If you stay at a Four Seasons you may have wondered the secrets to providing great service in a diverse portfolio of more than 90 hotels and resorts spanning over 30 countries.
Service is so important J. Allen Smith, the CEO calls it his company’s “differentiator.” Unlike other service icons such as The Ritz-Carlton Hotel Company and Disney, the Toronto-based hotelier doesn’t have a program offering training to outside companies. So the opportunity to see what’s behind the curtain during the grand opening of Four Seasons Orlando at Disney World was of great interest.
Not surprisingly a large emphasis is put on who is hired. Like most large scale employers there are multiple interviews, at least five. The interviews, rather than hurdles passed on a racecourse, are a round robin. Four Seasons executives from human resources to line managers, department managers and the hotel general manager each add their perspectives before final decisions are made. There are also group problem solving exercises to see how candidates perform in a team environment. The multiple interviews provide the candidate “a sense of achievement” in being selected, says Todd Williams, Senior Learning & Development manager for the company.
In opening the Florida resort over 2,000 applicants showed up for less than 200 initial spots, many lining up as early as 5:30 a.m.
Four Seasons brings in a sizable force of existing employees to open new hotels ensuring culture, and Orlando has a deep pool of hospitality workers to draw. Williams said the best local source for the team ended up not other hotels but a supermarket. A quick visit to Publix website sheds some light. It’s founder is quoted as saying, “Publix will be a little better place – or not quite as good – because of you.” Employee empowerment is a key tenet of the Four Seasons way. New employees are pushed out to serve VIPs right away. Williams describes it as helping your child learn to ride a bicycle. The child is focused straight ahead, gaining confidence as he pedals, but feels the parental support on his shoulder.
Four Seasons is “the business of the soft stuff,” Williams says. He reports two keywords guests use in describing their employee interactions are “care” and “kindness.” The feedback is so simple, he says, that sometimes it confounds senior managers and consultants.
The Four Seasons approach is individualized. It begins by finding out about applicants’ hobbies. Williams says, it is an essential element to draw on the same emotion people have for their personal pursuits and “shape it into what’s needed for the environment.” He wants people who are disappointed their shift is ending and look forward to coming to work for with the same excitement as they have running marathons, gardening, painting, going to the gym or whatever their passions are. He describes one front desk representative who gets sad when her day is ending saying her work with guests is “like Christmas morning everyday.”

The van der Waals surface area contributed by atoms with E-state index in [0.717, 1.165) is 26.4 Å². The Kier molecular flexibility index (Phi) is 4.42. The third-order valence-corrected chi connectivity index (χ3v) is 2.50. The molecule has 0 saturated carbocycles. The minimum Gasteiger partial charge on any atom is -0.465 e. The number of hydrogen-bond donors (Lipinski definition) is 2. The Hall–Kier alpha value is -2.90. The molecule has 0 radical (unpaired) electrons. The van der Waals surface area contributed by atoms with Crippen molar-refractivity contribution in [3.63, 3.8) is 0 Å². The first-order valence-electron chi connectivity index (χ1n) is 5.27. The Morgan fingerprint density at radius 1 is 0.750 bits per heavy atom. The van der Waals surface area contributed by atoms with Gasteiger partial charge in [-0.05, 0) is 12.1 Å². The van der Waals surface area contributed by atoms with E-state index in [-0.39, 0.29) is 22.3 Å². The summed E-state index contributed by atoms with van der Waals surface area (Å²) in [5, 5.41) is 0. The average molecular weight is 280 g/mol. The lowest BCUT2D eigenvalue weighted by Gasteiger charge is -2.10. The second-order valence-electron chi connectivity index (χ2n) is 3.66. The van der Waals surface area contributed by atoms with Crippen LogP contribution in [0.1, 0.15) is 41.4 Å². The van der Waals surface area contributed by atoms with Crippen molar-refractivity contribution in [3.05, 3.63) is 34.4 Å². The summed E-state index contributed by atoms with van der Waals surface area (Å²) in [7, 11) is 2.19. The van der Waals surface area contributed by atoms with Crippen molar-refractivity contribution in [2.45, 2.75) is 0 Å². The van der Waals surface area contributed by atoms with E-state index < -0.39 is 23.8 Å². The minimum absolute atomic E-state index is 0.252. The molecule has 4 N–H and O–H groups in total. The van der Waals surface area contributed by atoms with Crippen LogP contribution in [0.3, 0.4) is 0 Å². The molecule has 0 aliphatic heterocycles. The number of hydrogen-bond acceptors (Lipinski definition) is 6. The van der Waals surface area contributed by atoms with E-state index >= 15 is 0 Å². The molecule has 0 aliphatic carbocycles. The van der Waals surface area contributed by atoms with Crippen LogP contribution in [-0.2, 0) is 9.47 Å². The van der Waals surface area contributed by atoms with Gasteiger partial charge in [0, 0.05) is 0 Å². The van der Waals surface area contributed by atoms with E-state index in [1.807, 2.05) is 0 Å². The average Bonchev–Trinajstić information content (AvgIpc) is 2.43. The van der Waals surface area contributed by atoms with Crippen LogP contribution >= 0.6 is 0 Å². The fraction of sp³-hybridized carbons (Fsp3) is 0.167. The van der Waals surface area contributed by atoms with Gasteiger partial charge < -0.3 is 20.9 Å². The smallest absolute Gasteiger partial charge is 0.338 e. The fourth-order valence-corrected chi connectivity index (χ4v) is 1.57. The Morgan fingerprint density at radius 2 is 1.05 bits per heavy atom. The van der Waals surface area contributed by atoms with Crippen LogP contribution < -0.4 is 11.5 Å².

Transferring that same vigor people put into their personal pursuits is essential in getting employees to want to learn from the heart instead of merely memorizing manuals. He notes with hobbies people are self-taught and doggedly research information that will help them excel. Williams wants employees to have that same “hunger” to do well at their job.
While many companies focus on solving problems with unhappy customers Williams says it’s important to “worry about the happy customers.” To that end Four Seasons employees are encouraged to “tap into the core in their heart” to provide guests unique experiences. As an example, a gardener at the resort in Maui noticed a elderly blind lady seated on a bench adjacent to the entry, waiting for her husband to bring their car around. The gardener asked if she wanted a tour of the flora and then led her describing the various plantings. Needless to say the “extra care” resulted in a tear-jerking letter from the husband about what the experience meant to both he and his wife. “Cerebral interactions lead to temporary satisfaction. Emotional connections lead to loyalty,” Williams quotes an unknown source.
What does he look for out of the group exercises? “People who are passionate, but also loved hearing somebody else’s opinion.”
Where does the trainer get ideas on how Four Seasons can enhance its emotional connections? Williams says he has lots of training sources, but one place for inspiration is advertising. “Good advertising taps into people’s emotions in 30 seconds.”